Empathize, Don’t Sympathize
Empathy: The action of understanding, being aware of, being sensitive to, and vicariously experiencing the feelings, thoughts, and experience of another without having the feelings, thoughts, and experience fully communicated in an objectively explicit manner.
Sympathy: The feeling that you care about and are sorry about someone else’s trouble, grief, misfortune, etc.
There is never a convenient time to invest.
The market is too high, the market is too low, we need a new kitchen first and a million other reasons are readily available. The toughest investment decision every prospective investor faces is the decision to do it. This is where you must play bad cop.
A big part of your job is getting people to do what they don’t always want to do.
Listen to this audio episode or read the transcript below for an idea how to do that.
Most people care more about what they are wearing and what they are driving than what their IRA balance is at any given time. Maybe it’s an instant gratification thing. Maybe saving money is not fun. Maybe the person feels he is so late in starting that it won’t make any difference. Whatever the reason, it is imperative you don’t buy into it.
You are the last line of defense between the client and himself.
You are not doing him a favor by letting him slide. Sympathy on your part simply enables procrastination on his part. Empathize, don’t sympathize.
As someone who has dedicated his or her life to helping others, you are, by nature, a sensitive person.
Tales of personal distress, even though the tales may be no more than excuses, naturally arouse sympathy. You understand the procrastinator’s dilemma and feel sorry for him. After all, the family needs that European vacation and there are lots of years to invest down the road. You’ll come back at another time.
You’re not the loser here. He is.
And he’ll be the loser the next time and the time after that. And that’s exactly how people get to be sixty-five years old with an inadequate retirement account. Nobody holds them accountable.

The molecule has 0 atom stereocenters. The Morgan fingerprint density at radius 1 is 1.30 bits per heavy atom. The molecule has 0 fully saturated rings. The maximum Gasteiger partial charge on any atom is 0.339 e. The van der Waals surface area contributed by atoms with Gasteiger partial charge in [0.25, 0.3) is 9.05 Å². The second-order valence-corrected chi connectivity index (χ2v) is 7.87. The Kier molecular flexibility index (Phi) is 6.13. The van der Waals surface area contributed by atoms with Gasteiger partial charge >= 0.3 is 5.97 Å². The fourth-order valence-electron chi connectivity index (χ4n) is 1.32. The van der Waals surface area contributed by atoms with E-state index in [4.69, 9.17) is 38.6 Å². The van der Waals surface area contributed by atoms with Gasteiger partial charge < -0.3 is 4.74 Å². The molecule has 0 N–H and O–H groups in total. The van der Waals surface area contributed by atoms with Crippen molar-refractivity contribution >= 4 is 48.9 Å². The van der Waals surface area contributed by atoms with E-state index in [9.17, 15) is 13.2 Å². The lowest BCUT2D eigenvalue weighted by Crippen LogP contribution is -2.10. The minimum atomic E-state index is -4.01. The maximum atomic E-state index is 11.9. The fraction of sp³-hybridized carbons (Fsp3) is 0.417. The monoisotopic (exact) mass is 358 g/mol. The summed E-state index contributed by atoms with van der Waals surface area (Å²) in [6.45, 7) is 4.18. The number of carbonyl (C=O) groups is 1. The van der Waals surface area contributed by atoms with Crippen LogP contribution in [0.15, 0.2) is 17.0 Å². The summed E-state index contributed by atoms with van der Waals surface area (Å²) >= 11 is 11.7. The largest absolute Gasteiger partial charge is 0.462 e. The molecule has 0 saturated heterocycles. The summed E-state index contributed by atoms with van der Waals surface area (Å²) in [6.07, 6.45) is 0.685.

This is where you make a difference.
“Mr. Smith, I hear you. I empathize, but I do not sympathize.”
You then explain that building an adequate retirement account is a daunting challenge. That’s why you break the challenge down into manageable chunks.
You tell a vision story with your prospect as his family’s hero.
By taking the right steps, he will be the envy of all his friends when he has the best retirement plan on the block. He deserves to be a member of the Success Crowd.
It’s quite easy to spend $20,000 getting two people to Europe for two weeks. The same $20,000 invested at a reasonable rate of return over several years makes the opportunity cost of going to Europe prohibitive. You can’t order him, but you can nudge him.
Everybody on earth wants to know what to do next. You have the answer.
That makes what you have to say worth a lot of money. You show people why doing the right thing matters. But you can’t do that if you don’t, at times, push back; if you aren’t politely persistent.
Doctors know needles hurt. They give shots nonetheless. Why? Because they know that little bit of discomfort up front leads to miracles down the road.